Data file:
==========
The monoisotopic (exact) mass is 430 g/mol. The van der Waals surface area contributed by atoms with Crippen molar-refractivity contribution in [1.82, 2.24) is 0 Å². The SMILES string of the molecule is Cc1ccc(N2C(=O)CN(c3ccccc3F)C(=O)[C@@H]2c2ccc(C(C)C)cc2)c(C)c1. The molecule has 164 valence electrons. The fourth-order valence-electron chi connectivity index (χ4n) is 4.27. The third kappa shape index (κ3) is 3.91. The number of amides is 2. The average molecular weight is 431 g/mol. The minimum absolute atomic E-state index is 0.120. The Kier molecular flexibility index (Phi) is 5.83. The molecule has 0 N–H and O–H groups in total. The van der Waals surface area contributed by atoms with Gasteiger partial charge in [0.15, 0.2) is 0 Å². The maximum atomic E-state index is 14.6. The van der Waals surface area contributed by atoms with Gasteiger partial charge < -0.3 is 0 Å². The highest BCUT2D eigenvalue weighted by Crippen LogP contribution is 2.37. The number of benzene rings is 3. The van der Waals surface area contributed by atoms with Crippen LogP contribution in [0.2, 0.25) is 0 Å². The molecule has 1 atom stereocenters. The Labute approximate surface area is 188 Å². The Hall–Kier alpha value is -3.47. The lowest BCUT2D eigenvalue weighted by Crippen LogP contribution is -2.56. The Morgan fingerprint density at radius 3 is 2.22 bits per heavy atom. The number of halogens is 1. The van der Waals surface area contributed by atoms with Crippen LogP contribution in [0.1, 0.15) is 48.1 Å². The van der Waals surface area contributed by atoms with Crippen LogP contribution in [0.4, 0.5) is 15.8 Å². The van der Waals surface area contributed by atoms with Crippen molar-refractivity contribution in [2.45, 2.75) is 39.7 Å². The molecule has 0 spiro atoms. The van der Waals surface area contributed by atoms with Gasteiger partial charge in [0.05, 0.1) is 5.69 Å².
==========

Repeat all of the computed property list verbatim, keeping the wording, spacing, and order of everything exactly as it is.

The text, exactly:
The monoisotopic (exact) mass is 430 g/mol. The van der Waals surface area contributed by atoms with Crippen molar-refractivity contribution in [1.82, 2.24) is 0 Å². The SMILES string of the molecule is Cc1ccc(N2C(=O)CN(c3ccccc3F)C(=O)[C@@H]2c2ccc(C(C)C)cc2)c(C)c1. The molecule has 164 valence electrons. The fourth-order valence-electron chi connectivity index (χ4n) is 4.27. The third kappa shape index (κ3) is 3.91. The number of amides is 2. The average molecular weight is 431 g/mol. The minimum absolute atomic E-state index is 0.120. The Kier molecular flexibility index (Phi) is 5.83. The molecule has 0 N–H and O–H groups in total. The van der Waals surface area contributed by atoms with Gasteiger partial charge in [0.15, 0.2) is 0 Å². The maximum atomic E-state index is 14.6. The van der Waals surface area contributed by atoms with Gasteiger partial charge < -0.3 is 0 Å². The highest BCUT2D eigenvalue weighted by Crippen LogP contribution is 2.37. The number of benzene rings is 3. The van der Waals surface area contributed by atoms with Crippen LogP contribution in [0.2, 0.25) is 0 Å². The molecule has 1 atom stereocenters. The Labute approximate surface area is 188 Å². The Hall–Kier alpha value is -3.47. The lowest BCUT2D eigenvalue weighted by Crippen LogP contribution is -2.56. The Morgan fingerprint density at radius 3 is 2.22 bits per heavy atom. The number of halogens is 1. The van der Waals surface area contributed by atoms with Crippen LogP contribution in [0.1, 0.15) is 48.1 Å². The van der Waals surface area contributed by atoms with Crippen LogP contribution in [0.4, 0.5) is 15.8 Å². The van der Waals surface area contributed by atoms with Crippen molar-refractivity contribution in [2.45, 2.75) is 39.7 Å². The molecule has 0 spiro atoms. The van der Waals surface area contributed by atoms with Gasteiger partial charge in [0.05, 0.1) is 5.69 Å².